Utility regulators reject FPL profit-making requestby Dara Kam | January 13th, 2010
The Public Service Commission dealt another blow to Florida Power & Light, this time unanimously rejecting a 12.5 percent return on equity sought in its $1.2 billion-a-year rate hike request.
The panel again went lower than their staff recommended, setting the return on equity – the amount of profit for shareholders – at 10 percent. PSC staff had recommended 10.75 percent.
FPL says it needs the higher return to allow it to borrow more cheaply to make investments in future projects.
But Commissioner Nathan Skop said this morning that the company already has other methods to recoup costs for construction and investment in power generation.
The commission has already slashed the staff’s recommended $357 million-a-year rate hike by more than half, cutting to nearly a tenth of what FPL had originally sought.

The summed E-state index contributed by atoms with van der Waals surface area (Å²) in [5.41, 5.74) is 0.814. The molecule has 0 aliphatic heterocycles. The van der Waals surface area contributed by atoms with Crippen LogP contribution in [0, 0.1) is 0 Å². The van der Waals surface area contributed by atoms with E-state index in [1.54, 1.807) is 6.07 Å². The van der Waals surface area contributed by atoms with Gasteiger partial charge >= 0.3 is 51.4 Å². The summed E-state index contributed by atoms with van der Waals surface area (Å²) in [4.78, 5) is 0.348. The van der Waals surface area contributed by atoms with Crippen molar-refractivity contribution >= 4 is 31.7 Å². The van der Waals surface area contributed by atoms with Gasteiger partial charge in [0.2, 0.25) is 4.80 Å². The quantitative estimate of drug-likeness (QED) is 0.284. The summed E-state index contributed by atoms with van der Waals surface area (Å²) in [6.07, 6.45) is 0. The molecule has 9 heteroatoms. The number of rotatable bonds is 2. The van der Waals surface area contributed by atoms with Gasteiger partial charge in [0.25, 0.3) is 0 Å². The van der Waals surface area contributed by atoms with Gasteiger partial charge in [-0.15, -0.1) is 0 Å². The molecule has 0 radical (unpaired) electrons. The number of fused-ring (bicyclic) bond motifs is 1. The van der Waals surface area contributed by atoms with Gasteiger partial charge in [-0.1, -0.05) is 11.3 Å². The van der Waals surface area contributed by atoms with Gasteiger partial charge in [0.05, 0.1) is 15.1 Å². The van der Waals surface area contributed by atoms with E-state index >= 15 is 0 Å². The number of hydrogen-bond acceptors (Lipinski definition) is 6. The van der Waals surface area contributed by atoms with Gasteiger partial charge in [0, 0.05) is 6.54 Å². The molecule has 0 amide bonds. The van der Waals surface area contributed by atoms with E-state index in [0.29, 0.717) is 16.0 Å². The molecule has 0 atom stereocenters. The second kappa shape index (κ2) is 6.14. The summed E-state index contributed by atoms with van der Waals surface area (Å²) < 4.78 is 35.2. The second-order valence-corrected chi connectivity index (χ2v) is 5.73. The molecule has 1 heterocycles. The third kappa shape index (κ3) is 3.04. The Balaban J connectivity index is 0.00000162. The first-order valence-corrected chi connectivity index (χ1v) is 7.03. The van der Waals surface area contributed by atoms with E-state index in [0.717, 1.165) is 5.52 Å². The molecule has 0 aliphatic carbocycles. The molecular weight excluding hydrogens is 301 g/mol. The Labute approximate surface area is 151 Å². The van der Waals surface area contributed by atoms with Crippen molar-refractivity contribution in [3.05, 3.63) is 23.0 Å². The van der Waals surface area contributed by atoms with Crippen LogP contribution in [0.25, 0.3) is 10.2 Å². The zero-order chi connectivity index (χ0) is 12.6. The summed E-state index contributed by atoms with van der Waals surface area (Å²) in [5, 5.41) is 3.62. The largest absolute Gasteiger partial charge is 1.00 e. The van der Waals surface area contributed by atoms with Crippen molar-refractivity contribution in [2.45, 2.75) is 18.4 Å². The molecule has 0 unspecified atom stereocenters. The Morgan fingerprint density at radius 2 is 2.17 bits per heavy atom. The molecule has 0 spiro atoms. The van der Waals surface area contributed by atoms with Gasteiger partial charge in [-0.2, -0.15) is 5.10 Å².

Commissioner Nathan Skop said the company could earn more than the 10 percent allowed if it “tightened its belt” elsewhere. The company also has very little risk because it is a geographic monopoly. And FPL also has a favorable debt-to-equity ratio, Skop said.
Finally, the bulk of what FPL charges its customers – more than 60 percent – come from other sources than the base rate, Skop said.
“Looking at that and looking at the current economic situation…utilities are just going to have to make due in these difficult economic times,” Skop said.
FPL says it needs the higher profit rate in part because the economy is continuing to deteriorate and it is getting more difficult to borrow money.
“In the midst of our rate proceeding, our ROE was 10.7% (May 2009) and since that time our ability to earn a fair rate of return on equity has continued to deteriorate. Our position is that the Commission should authorize 12.5% as the return on common equity. Granting FPL’s requested return on equity will appropriately take into account overall utility industry risks, as well as FPL’s need to invest $16 billion (investments) to provide service over the next five years. Granting FPL’s common ROE is critical to maintaining FPL’s financial strength and flexibility and will help FPL attract the large amounts of capital that are needed to service its customers,” FPL spokesman Mayco Villafana said in an e-mail this morning.